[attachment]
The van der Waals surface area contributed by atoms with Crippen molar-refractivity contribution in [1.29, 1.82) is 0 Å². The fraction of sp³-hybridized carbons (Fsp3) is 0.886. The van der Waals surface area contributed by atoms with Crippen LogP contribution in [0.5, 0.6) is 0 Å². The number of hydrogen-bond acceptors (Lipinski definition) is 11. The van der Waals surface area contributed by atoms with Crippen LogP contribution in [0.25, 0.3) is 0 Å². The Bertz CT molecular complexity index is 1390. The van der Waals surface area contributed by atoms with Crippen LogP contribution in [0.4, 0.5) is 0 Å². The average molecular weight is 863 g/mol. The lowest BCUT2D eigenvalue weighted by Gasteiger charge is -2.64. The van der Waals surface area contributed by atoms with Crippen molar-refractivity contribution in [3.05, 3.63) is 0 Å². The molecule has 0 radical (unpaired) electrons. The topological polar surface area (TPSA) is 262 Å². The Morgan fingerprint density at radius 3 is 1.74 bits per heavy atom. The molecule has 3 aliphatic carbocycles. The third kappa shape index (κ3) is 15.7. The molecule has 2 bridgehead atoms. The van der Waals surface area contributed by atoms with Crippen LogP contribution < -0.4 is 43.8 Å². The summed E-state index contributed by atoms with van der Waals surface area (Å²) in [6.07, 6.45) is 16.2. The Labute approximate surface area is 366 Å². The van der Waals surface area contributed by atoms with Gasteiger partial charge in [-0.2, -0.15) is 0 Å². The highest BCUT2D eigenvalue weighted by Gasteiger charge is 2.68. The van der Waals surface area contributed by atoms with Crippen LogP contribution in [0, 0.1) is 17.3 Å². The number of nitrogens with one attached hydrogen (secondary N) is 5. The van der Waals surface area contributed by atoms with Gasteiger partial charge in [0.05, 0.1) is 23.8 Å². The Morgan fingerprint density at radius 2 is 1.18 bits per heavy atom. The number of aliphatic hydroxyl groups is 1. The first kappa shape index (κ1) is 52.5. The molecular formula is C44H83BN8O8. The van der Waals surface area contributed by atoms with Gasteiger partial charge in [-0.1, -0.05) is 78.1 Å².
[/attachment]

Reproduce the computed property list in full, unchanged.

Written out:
The van der Waals surface area contributed by atoms with Crippen molar-refractivity contribution in [1.29, 1.82) is 0 Å². The fraction of sp³-hybridized carbons (Fsp3) is 0.886. The van der Waals surface area contributed by atoms with Crippen LogP contribution in [0.5, 0.6) is 0 Å². The number of hydrogen-bond acceptors (Lipinski definition) is 11. The van der Waals surface area contributed by atoms with Crippen LogP contribution in [0.25, 0.3) is 0 Å². The Bertz CT molecular complexity index is 1390. The van der Waals surface area contributed by atoms with Crippen LogP contribution in [0.4, 0.5) is 0 Å². The average molecular weight is 863 g/mol. The lowest BCUT2D eigenvalue weighted by Gasteiger charge is -2.64. The van der Waals surface area contributed by atoms with Crippen molar-refractivity contribution in [3.05, 3.63) is 0 Å². The molecule has 0 radical (unpaired) electrons. The topological polar surface area (TPSA) is 262 Å². The Morgan fingerprint density at radius 3 is 1.74 bits per heavy atom. The molecule has 3 aliphatic carbocycles. The third kappa shape index (κ3) is 15.7. The molecule has 2 bridgehead atoms. The van der Waals surface area contributed by atoms with Crippen LogP contribution < -0.4 is 43.8 Å². The summed E-state index contributed by atoms with van der Waals surface area (Å²) in [6.07, 6.45) is 16.2. The Labute approximate surface area is 366 Å². The van der Waals surface area contributed by atoms with Gasteiger partial charge in [-0.2, -0.15) is 0 Å². The highest BCUT2D eigenvalue weighted by Gasteiger charge is 2.68. The van der Waals surface area contributed by atoms with Crippen LogP contribution in [0, 0.1) is 17.3 Å². The number of nitrogens with one attached hydrogen (secondary N) is 5. The van der Waals surface area contributed by atoms with Gasteiger partial charge in [0.05, 0.1) is 23.8 Å². The Morgan fingerprint density at radius 2 is 1.18 bits per heavy atom. The number of aliphatic hydroxyl groups is 1. The first kappa shape index (κ1) is 52.5. The molecular formula is C44H83BN8O8. The van der Waals surface area contributed by atoms with Gasteiger partial charge in [-0.1, -0.05) is 78.1 Å².